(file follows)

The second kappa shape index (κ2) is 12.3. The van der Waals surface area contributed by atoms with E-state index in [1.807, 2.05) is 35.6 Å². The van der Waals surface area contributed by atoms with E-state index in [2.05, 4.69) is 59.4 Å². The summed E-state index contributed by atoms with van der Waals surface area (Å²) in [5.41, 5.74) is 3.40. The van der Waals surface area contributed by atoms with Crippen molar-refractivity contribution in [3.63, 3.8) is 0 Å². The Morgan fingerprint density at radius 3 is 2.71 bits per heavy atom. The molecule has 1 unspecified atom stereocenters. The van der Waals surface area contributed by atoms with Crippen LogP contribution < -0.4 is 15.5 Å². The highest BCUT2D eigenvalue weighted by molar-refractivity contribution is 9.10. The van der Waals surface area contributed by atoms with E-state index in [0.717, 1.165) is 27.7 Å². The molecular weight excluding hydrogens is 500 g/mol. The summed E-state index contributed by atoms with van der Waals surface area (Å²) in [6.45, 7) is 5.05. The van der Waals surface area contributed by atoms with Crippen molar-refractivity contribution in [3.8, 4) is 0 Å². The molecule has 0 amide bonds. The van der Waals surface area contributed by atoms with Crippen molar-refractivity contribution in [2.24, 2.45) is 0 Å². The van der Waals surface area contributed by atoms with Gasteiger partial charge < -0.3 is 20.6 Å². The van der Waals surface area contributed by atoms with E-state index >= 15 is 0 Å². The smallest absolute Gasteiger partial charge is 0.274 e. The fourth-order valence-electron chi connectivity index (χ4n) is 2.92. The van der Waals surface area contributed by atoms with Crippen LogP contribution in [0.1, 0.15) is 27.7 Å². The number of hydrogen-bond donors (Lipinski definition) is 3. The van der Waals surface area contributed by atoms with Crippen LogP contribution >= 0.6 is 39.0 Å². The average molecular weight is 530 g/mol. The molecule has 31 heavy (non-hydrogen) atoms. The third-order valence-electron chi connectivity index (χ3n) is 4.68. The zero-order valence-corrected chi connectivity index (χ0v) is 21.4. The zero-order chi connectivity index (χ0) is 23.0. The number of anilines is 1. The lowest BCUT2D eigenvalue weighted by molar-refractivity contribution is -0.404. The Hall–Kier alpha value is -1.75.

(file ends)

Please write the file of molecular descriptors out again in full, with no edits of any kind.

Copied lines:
The second kappa shape index (κ2) is 12.3. The van der Waals surface area contributed by atoms with E-state index in [1.807, 2.05) is 35.6 Å². The van der Waals surface area contributed by atoms with E-state index in [2.05, 4.69) is 59.4 Å². The summed E-state index contributed by atoms with van der Waals surface area (Å²) in [5.41, 5.74) is 3.40. The van der Waals surface area contributed by atoms with Crippen molar-refractivity contribution in [3.63, 3.8) is 0 Å². The Morgan fingerprint density at radius 3 is 2.71 bits per heavy atom. The molecule has 1 unspecified atom stereocenters. The van der Waals surface area contributed by atoms with Crippen LogP contribution < -0.4 is 15.5 Å². The highest BCUT2D eigenvalue weighted by molar-refractivity contribution is 9.10. The van der Waals surface area contributed by atoms with E-state index in [0.717, 1.165) is 27.7 Å². The molecular weight excluding hydrogens is 500 g/mol. The summed E-state index contributed by atoms with van der Waals surface area (Å²) in [6.45, 7) is 5.05. The van der Waals surface area contributed by atoms with Crippen molar-refractivity contribution in [3.8, 4) is 0 Å². The molecule has 0 amide bonds. The van der Waals surface area contributed by atoms with Crippen molar-refractivity contribution in [2.24, 2.45) is 0 Å². The van der Waals surface area contributed by atoms with Gasteiger partial charge < -0.3 is 20.6 Å². The van der Waals surface area contributed by atoms with E-state index >= 15 is 0 Å². The smallest absolute Gasteiger partial charge is 0.274 e. The fourth-order valence-electron chi connectivity index (χ4n) is 2.92. The van der Waals surface area contributed by atoms with Crippen LogP contribution in [0.1, 0.15) is 27.7 Å². The number of hydrogen-bond donors (Lipinski definition) is 3. The van der Waals surface area contributed by atoms with Crippen LogP contribution >= 0.6 is 39.0 Å². The average molecular weight is 530 g/mol. The molecule has 31 heavy (non-hydrogen) atoms. The third-order valence-electron chi connectivity index (χ3n) is 4.68. The zero-order valence-corrected chi connectivity index (χ0v) is 21.4. The zero-order chi connectivity index (χ0) is 23.0. The number of anilines is 1. The lowest BCUT2D eigenvalue weighted by molar-refractivity contribution is -0.404. The Hall–Kier alpha value is -1.75.